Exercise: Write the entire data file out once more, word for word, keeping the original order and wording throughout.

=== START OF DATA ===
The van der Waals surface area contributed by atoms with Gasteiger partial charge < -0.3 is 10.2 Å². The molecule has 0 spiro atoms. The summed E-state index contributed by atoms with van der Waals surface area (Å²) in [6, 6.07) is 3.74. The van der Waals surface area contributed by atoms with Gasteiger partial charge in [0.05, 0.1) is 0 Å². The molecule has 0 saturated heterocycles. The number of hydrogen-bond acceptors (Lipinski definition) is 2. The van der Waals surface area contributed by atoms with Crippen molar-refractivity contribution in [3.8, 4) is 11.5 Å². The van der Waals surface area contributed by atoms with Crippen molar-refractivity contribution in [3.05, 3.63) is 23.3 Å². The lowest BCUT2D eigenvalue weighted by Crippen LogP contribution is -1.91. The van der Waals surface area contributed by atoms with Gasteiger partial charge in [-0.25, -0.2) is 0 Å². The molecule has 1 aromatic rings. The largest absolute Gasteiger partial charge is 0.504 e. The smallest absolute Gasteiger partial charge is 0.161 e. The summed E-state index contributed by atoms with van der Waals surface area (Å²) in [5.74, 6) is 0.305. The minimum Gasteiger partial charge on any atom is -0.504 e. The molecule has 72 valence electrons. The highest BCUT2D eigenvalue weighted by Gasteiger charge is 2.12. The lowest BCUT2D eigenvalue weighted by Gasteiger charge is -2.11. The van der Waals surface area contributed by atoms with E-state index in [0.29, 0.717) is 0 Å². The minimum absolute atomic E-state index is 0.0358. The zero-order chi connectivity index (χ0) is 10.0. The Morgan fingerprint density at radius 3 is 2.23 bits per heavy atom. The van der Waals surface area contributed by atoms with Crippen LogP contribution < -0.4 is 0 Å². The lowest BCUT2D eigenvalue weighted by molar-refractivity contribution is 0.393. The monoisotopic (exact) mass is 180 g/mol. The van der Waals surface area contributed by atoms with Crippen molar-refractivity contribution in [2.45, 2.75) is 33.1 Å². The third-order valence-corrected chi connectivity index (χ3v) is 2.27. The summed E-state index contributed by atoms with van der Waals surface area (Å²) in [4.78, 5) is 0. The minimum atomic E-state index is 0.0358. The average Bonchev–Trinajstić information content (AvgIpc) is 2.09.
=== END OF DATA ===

The van der Waals surface area contributed by atoms with Gasteiger partial charge < -0.3 is 10.2 Å². The molecule has 0 spiro atoms. The summed E-state index contributed by atoms with van der Waals surface area (Å²) in [6, 6.07) is 3.74. The van der Waals surface area contributed by atoms with Gasteiger partial charge in [0.05, 0.1) is 0 Å². The molecule has 0 saturated heterocycles. The number of hydrogen-bond acceptors (Lipinski definition) is 2. The van der Waals surface area contributed by atoms with Crippen molar-refractivity contribution in [3.8, 4) is 11.5 Å². The van der Waals surface area contributed by atoms with Crippen molar-refractivity contribution in [3.05, 3.63) is 23.3 Å². The lowest BCUT2D eigenvalue weighted by Crippen LogP contribution is -1.91. The van der Waals surface area contributed by atoms with Gasteiger partial charge in [-0.25, -0.2) is 0 Å². The molecule has 1 aromatic rings. The largest absolute Gasteiger partial charge is 0.504 e. The smallest absolute Gasteiger partial charge is 0.161 e. The summed E-state index contributed by atoms with van der Waals surface area (Å²) in [5.74, 6) is 0.305. The minimum Gasteiger partial charge on any atom is -0.504 e. The molecule has 72 valence electrons. The highest BCUT2D eigenvalue weighted by Gasteiger charge is 2.12. The lowest BCUT2D eigenvalue weighted by Gasteiger charge is -2.11. The van der Waals surface area contributed by atoms with E-state index in [0.29, 0.717) is 0 Å². The minimum absolute atomic E-state index is 0.0358. The zero-order chi connectivity index (χ0) is 10.0. The Morgan fingerprint density at radius 3 is 2.23 bits per heavy atom. The van der Waals surface area contributed by atoms with Crippen LogP contribution < -0.4 is 0 Å². The lowest BCUT2D eigenvalue weighted by molar-refractivity contribution is 0.393. The monoisotopic (exact) mass is 180 g/mol. The van der Waals surface area contributed by atoms with Crippen molar-refractivity contribution in [2.45, 2.75) is 33.1 Å². The third-order valence-corrected chi connectivity index (χ3v) is 2.27. The summed E-state index contributed by atoms with van der Waals surface area (Å²) in [4.78, 5) is 0. The minimum atomic E-state index is 0.0358. The average Bonchev–Trinajstić information content (AvgIpc) is 2.09.